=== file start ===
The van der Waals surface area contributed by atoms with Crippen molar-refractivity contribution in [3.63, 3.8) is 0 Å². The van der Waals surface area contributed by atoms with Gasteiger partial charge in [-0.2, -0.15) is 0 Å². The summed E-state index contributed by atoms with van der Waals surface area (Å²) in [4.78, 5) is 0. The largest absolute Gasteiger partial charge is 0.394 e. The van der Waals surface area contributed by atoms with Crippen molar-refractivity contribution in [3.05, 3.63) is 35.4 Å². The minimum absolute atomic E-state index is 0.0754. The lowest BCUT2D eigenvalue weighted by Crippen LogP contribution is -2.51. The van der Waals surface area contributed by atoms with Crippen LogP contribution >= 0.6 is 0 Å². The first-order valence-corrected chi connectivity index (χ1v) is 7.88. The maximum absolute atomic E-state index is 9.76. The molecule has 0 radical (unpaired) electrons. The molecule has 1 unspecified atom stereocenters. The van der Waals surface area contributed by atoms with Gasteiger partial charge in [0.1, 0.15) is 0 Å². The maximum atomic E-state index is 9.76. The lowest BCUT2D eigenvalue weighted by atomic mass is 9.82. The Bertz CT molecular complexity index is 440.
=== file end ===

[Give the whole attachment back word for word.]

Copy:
The van der Waals surface area contributed by atoms with Crippen molar-refractivity contribution in [3.63, 3.8) is 0 Å². The van der Waals surface area contributed by atoms with Gasteiger partial charge in [-0.2, -0.15) is 0 Å². The summed E-state index contributed by atoms with van der Waals surface area (Å²) in [4.78, 5) is 0. The largest absolute Gasteiger partial charge is 0.394 e. The van der Waals surface area contributed by atoms with Crippen molar-refractivity contribution in [3.05, 3.63) is 35.4 Å². The minimum absolute atomic E-state index is 0.0754. The lowest BCUT2D eigenvalue weighted by Crippen LogP contribution is -2.51. The van der Waals surface area contributed by atoms with Crippen LogP contribution >= 0.6 is 0 Å². The first-order valence-corrected chi connectivity index (χ1v) is 7.88. The maximum absolute atomic E-state index is 9.76. The molecule has 0 radical (unpaired) electrons. The molecule has 1 unspecified atom stereocenters. The van der Waals surface area contributed by atoms with Gasteiger partial charge in [0.1, 0.15) is 0 Å². The maximum atomic E-state index is 9.76. The lowest BCUT2D eigenvalue weighted by atomic mass is 9.82. The Bertz CT molecular complexity index is 440.